Jack Ruby

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"“Lone nut”"
Person.png Jack Ruby   IMDB ISGP SpartacusRdf-entity.pngRdf-icon.png
(Assassin, JFK/Assassination/Premature death)
Jack Ruby mugshot.jpg
BornJacob Leon Rubenstein
April 25, 1911
Chicago, Illinois, United States
DiedJanuary 3, 1967 (Age 55)
Cause of death
Pulmonary embolism
Criminal charge
Murder of Lee Harvey Oswald
Parents • Joseph Rubenstein
• Fannie Turek Rutkowski
Victim ofpremature death
Supposed perpetrator ofLee Harvey Oswald/Assassination
Interest ofSeth Kantor
SubpageJack Ruby/Death
Jack Ruby/Diagnosed with cancer
Jack Ruby/Wires money order
A "lone nut" who killed another lone nut to try to hide the conspiracy which killed JFK. Both were actually assets controlled by the deep state groups who ran that coup.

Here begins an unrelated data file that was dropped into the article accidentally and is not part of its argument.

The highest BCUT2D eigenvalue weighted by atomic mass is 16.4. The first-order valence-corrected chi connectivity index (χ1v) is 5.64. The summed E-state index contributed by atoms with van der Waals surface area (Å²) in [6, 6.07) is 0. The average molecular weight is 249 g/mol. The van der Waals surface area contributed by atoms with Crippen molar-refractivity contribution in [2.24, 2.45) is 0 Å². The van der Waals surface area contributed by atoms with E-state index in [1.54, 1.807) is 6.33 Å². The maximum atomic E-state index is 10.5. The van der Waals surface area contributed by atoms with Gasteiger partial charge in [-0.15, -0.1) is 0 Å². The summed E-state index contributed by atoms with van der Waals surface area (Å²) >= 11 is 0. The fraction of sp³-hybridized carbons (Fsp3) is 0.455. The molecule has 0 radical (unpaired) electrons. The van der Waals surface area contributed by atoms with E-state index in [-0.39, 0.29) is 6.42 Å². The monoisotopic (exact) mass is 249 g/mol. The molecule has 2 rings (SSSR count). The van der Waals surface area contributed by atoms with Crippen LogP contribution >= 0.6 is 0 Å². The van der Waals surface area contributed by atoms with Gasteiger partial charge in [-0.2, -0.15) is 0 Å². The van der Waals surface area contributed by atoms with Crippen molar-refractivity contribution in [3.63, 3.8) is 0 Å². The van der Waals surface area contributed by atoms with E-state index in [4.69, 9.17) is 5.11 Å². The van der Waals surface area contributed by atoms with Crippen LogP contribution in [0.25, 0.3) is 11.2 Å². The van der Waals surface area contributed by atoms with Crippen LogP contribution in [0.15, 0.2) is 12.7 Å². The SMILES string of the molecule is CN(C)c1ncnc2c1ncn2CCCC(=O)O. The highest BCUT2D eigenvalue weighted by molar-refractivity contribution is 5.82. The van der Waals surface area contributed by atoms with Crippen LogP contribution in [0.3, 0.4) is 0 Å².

Jack Leon Ruby (born Jacob Leon Rubenstein[1] – January 3, 1967) was a nightclub operator in Dallas, Texas. He shot and killed Lee Harvey Oswald, who was in police custody after being charged with the assassination of John F. Kennedy two days earlier.

“I tell you that a whole new form of government is going to take over the country and I know I won’t live to see you another time.”
Jack Ruby [2]

Accusations Of Conspiracy

Following Ruby's March 1964 conviction for murder with malice, Ruby's lawyers, led by Sam Houston Clinton, appealed to the Texas Court of Criminal Appeals, the highest criminal court in Texas. Ruby's lawyers argued that he could not have received a fair trial in Dallas because of the excessive publicity surrounding the case. A year after his conviction, in March 1965, Ruby conducted a brief televised news conference in which he stated: "Everything pertaining to what's happening has never come to the surface. The world will never know the true facts of what occurred, my motives. The people who had so much to gain, and had such an ulterior motive for putting me in the position I'm in, will never let the true facts come above board to the world." When asked by a reporter, "Are these people in very high positions, Jack?", he responded "Yes."